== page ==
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Burials for 120 years in larger cemetery

Graves

Graves

The development of a larger cemetery is a step closer with the submission of a planning application.

Gamlingay Parish Council has now requested permission from South Cambs District Council to extend one of the village’s graveyards by adding a new section in a neighbouring agricultural field.

The community gained the land next to the parish church of St Mary the Virgin as part of the settlement for the new houses at Millbrook Meadows.

This will enable the current graveyard to be extended. It is much needed as Gamlingay has only one year’s worth of burial space left.

The other burial space at present is the graveyard by Gamlingay Baptist Church.

Part of the site, which is located to the north of Station Road and east of Church Lane, is marked as an area of archaeological interest, meaning that the first 30m by the western boundary of the site will remain undisturbed.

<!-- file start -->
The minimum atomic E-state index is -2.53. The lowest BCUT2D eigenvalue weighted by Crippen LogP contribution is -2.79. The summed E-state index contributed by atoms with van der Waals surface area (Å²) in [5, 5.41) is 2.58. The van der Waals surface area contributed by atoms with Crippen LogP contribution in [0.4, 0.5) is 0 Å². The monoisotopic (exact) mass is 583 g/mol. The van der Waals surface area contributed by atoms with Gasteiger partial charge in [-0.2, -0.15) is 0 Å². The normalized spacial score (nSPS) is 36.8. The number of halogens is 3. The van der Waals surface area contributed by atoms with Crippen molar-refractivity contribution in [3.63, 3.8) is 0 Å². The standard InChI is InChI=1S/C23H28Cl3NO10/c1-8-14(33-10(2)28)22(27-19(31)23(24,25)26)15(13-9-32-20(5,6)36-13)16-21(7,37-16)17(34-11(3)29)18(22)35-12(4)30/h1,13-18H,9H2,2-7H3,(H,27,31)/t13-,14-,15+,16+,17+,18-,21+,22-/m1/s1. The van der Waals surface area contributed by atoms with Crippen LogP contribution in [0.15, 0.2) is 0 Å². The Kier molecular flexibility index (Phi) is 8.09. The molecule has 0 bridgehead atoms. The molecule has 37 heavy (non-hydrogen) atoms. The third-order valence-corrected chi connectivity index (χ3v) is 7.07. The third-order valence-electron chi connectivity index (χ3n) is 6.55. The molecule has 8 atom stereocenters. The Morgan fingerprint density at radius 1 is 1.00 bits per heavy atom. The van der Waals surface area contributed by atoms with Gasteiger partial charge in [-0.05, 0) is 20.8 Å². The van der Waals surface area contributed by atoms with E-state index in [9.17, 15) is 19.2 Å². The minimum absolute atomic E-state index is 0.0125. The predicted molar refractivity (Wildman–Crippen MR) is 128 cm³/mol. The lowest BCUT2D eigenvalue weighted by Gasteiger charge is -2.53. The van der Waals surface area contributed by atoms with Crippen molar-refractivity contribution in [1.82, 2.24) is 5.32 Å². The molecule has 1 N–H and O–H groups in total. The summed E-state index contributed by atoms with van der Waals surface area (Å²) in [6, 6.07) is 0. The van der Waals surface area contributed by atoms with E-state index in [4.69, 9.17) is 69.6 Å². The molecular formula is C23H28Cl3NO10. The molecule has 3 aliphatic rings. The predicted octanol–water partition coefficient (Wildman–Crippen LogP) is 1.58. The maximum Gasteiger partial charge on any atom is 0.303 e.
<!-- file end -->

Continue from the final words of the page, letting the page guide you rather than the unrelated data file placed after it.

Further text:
The application states: “The resultant cemetery will provide its visitors with an experience of beauty and tranquillity that is easily accessed by all.

“It will be sufficiently welcoming to attract members of the public who wish to walk through its grounds as a place of contemplation and 
reflection.”

The new cemetery area would provide enough space for 120 years worth of burials at the current rate, which is 12 per year.

Entry would be via The Emplins in Church Street and vehicles would exit from St Mary’s Road, “creating a one way system for vehicles and providing the cortège with easy access.”

There will be 18 car parking spaces and two disabled bays.

By creating more space for parking the cemetery extension would reduce parking congestion on Church Lane on days where there are funerals with large numbers of attendants.

The application says: “The burial areas will be smoothly graded and seeded to provide formal grassed lawn areas.

“The perimeter of the site along the north and south boundaries will be replanted with a conservation hedge of native species to encourage biodiversity and to separate the urban settlements to the north and south of the site from the cemetery.”

Trees to be planted include the common yew, red maple, English oak, red oak and common hornbeam.

The plantation woodland, which is near Millbridge Brook, will be retained and all existing mature trees throughout the site will be kept.

To view and comment on the application online visit http://bit.ly/1ncp15A

 

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